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About OKWaterlaw

What are your water rights?  How do you apply to protect your water rights?  How do you perfect your water rights?

 

 

Article library

Upon enrolment you get a Primer on Water law. How the law developed in the United States and the current law in Oklahoma.

In addition, weekly or bi-weekly presentations of scholarly and professional articles regarding the history of water law and water rights, the laws of the different states, important federal and state court pending cases and decisions will be posted.

Hydro Politics

Actions affecting water law and rights in Congress.

Coverage of the Oklahoma Legislature in the interim and coverage of all water legislation during the actual session.

Coverage of State Agency and Board meetings.

Tips on working with legislators.

Bulletin Board

Posting of notices of state, regional and local meetings and other functions.

Notices of legislative meetings.

 

 

 

Why We're Here...

OKWaterlaw was developed by the Richard Wheatley Company to bring together information about water law, water rights and hydro politics so that Oklahoma water users could play an active part in finding the solutions to their individual problems.

What are your water rights? How do you apply to protect your water rights? How do you perfect your water rights?

What laws govern your use of water? Who owns the water on your property? What is the water worth? Will the Legislature change the law and declare water a commodity?

What is the difference between ground water, stream water and lake water? Is each type of water governed by the same law?

Hydro politics or the politics of water  -- who makes the laws governing our water? The Federal government, the state Legislature, counties, cities and/or towns?

Who will be setting the policies regarding the use and sale of our water in the future? How can you be a part of the policy making process?

The Oklahoma Comprehensive Water Plan will be presented in 2011. How could the plan impact you and your water rights?

What are your visions for Oklahoma water? Should it be like New Mexico where all water rights are vested in individual owners or is Oklahoma’s water owned by the State? Who gets the money?

How do past court cases stack up as precedent?

What are the rights of Native Americans? Will tribal sovereignty trump your rights and state rights?

Major aquifers extend across multiple state lines. Can other states pump water right out from under your land? What are the other states doing to protect their rights?

What happens during a draught? Could you be cut off from your water supply? Which end user is cut off first?

OKWaterlaw will answer some of these questions, direct you to experts who can answer other questions and put you on the front row of policy debates on the big issues.

As you can see, Oklahoma water law is the most disjunctive, disconnected, complex and incomplete law in existence.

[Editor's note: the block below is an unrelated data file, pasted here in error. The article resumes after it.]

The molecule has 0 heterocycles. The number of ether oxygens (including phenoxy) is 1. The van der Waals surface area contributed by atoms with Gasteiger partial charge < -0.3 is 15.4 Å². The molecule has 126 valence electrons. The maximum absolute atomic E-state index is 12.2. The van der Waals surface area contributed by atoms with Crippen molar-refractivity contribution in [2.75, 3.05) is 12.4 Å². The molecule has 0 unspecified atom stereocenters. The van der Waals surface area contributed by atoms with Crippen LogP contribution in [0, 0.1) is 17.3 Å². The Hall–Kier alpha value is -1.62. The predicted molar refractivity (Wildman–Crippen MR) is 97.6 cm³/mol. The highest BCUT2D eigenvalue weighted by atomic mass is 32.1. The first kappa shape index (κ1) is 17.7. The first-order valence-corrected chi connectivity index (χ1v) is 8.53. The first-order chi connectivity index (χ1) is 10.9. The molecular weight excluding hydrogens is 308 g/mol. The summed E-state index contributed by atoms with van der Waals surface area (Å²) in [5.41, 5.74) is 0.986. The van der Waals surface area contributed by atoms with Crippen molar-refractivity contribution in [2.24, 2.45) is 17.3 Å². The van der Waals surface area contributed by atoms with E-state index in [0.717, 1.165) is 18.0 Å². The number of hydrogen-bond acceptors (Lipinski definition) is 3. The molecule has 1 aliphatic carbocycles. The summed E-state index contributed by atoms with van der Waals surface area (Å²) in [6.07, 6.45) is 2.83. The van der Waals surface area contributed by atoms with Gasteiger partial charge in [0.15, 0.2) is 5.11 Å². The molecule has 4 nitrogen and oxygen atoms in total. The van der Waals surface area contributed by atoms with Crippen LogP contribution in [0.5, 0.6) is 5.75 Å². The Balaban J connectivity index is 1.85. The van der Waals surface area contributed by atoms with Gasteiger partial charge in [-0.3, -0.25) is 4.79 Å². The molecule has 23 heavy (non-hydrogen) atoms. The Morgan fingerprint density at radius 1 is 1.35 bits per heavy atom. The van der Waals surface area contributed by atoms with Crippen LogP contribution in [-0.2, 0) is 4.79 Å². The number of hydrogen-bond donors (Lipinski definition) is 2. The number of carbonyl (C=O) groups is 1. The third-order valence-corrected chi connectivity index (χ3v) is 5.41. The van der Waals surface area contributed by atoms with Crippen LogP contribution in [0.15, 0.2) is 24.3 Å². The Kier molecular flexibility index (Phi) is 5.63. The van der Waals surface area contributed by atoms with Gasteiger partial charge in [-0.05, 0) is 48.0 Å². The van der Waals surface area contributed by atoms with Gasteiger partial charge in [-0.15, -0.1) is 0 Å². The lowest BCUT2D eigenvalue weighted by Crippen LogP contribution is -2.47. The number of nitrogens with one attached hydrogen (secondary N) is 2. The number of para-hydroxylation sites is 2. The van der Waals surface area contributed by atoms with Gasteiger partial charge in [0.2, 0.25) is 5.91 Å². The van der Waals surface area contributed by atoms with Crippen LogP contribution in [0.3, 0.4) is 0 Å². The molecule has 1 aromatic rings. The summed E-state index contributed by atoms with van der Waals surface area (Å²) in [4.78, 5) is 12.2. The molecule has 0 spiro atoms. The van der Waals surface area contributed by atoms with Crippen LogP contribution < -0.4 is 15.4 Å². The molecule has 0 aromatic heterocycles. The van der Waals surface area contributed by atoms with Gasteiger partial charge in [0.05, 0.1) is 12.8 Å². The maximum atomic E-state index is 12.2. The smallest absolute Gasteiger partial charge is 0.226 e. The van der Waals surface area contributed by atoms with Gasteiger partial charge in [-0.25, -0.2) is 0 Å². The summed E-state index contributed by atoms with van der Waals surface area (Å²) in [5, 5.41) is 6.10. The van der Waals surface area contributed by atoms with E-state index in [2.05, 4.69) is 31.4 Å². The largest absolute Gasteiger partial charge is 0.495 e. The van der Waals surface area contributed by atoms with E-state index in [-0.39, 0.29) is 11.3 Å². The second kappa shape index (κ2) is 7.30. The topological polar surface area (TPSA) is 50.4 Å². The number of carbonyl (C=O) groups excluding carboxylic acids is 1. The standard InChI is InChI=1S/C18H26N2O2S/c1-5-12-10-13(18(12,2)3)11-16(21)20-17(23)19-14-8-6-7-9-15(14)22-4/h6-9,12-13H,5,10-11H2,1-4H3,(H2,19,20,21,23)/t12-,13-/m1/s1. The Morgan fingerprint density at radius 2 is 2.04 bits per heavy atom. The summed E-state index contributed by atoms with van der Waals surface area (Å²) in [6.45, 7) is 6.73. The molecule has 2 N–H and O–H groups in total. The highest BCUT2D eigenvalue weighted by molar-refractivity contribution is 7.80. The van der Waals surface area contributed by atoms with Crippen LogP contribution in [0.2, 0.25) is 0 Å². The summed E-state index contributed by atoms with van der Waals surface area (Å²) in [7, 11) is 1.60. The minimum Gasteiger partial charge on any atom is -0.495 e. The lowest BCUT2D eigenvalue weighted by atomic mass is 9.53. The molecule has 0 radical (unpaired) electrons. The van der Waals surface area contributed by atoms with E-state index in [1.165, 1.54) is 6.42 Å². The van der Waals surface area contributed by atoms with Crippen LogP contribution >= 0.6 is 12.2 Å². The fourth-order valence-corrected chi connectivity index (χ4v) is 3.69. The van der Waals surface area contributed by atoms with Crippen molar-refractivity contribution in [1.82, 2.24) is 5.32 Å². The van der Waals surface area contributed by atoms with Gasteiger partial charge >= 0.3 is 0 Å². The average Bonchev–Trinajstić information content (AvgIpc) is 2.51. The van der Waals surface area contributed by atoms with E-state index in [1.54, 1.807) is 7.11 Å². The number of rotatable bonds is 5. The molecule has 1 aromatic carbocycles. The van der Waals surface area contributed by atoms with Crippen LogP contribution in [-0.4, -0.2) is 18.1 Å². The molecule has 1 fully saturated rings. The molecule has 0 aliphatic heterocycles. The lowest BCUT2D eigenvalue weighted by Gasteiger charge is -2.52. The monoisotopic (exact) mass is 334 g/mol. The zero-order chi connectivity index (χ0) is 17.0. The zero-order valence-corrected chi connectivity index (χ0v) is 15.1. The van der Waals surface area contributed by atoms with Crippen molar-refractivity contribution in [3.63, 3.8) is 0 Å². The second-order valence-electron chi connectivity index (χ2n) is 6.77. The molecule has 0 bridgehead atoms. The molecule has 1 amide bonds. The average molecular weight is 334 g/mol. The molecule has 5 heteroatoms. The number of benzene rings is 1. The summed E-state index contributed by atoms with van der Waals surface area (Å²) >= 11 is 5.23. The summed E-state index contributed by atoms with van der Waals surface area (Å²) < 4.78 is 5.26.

There is about the same amount of water in the world as there has always been, however with development, increased population and pollution has dramatically decreased access to water.

Contact Information

Contacting Info@OKWaterlaw.com
Contacting
Oklahoma Water Resources Board – www.owrb.ok.gov
Department of Environmental Quality – www.deq.state.ok.us
Department of Agriculture, Food and Forrestry – www.oda.state.ok.us 
Department of Mines – www.ok.gov/mines
Oklahoma Corporation Commission – www.occ.stat.ok.us
The Oklahoma Conservation Commission – www.okcc.state.ok.us
The Office of the Attorney General – www.oag.state.ok.us
The Office of the Governor – www.gov.ok.gov
The Legislative Service Bureau –www. lsb.state.ok.us
The Oklahoma State Senate – www.oksenate.gov
The Oklahoma House of Representatives – www.okhouse.gov
The Oklahoma Water Resources Research Institute – http://environ.okstate.edu/okwater
The United States Geological Service – www.ok.water.usgs.gov

 

 


From the Oklahoma Partnership for Public Deliberation
Shawnee, Oklahoma October 8th, 2009

Do you agree or disagree with the statements listed below?
• A free market for buying and selling water will only benefit those individuals and communities with greater economic power while continuing to hurt less-prosperous communities
• There is no way to force all Oklahoman’s to conserve water.
• Making major changes in Oklahoma’s waster law will only benefit urban areas.
• State-mandated water conservation across all areas will damage Oklahoma’s agricultural industry.
• There is no way to guarantee Oklahoma’s needs will be met if water is allowed to be sold out of state.
• Landowners should be able to maintain the rights to water flowing across or under their land.

Do you favor or oppose each of these actions?
• Allow the unrestricted sale of water rights.
• Require meters on all pumps permitted by the OWRB to measure water use and monitor water waste.
• Give the Oklahoma government the authority to determine the priority of use for all stream and groundwater in the state.
• Reduce government control on out-of-basin or out-of-state water sales.
• Recognize that policies should treat water less like oil and more like air, a necessity we have to have.
• Provide conservation incentives to the state’s largest water users.

Do you favor or oppose the statements listed below?
• We support allowing people to buy and sell water for any purpose they choose EVEN IF more water will be used for commercial, industrial or residential purposes.
• We are willing to decrease our use of water EVEN IF doing so will require more sacrifice on some people, areas and business sectors than others.
• We support allowing Oklahoman’s to set priorities for the state’s water EVEN IF it limits population growth or economic development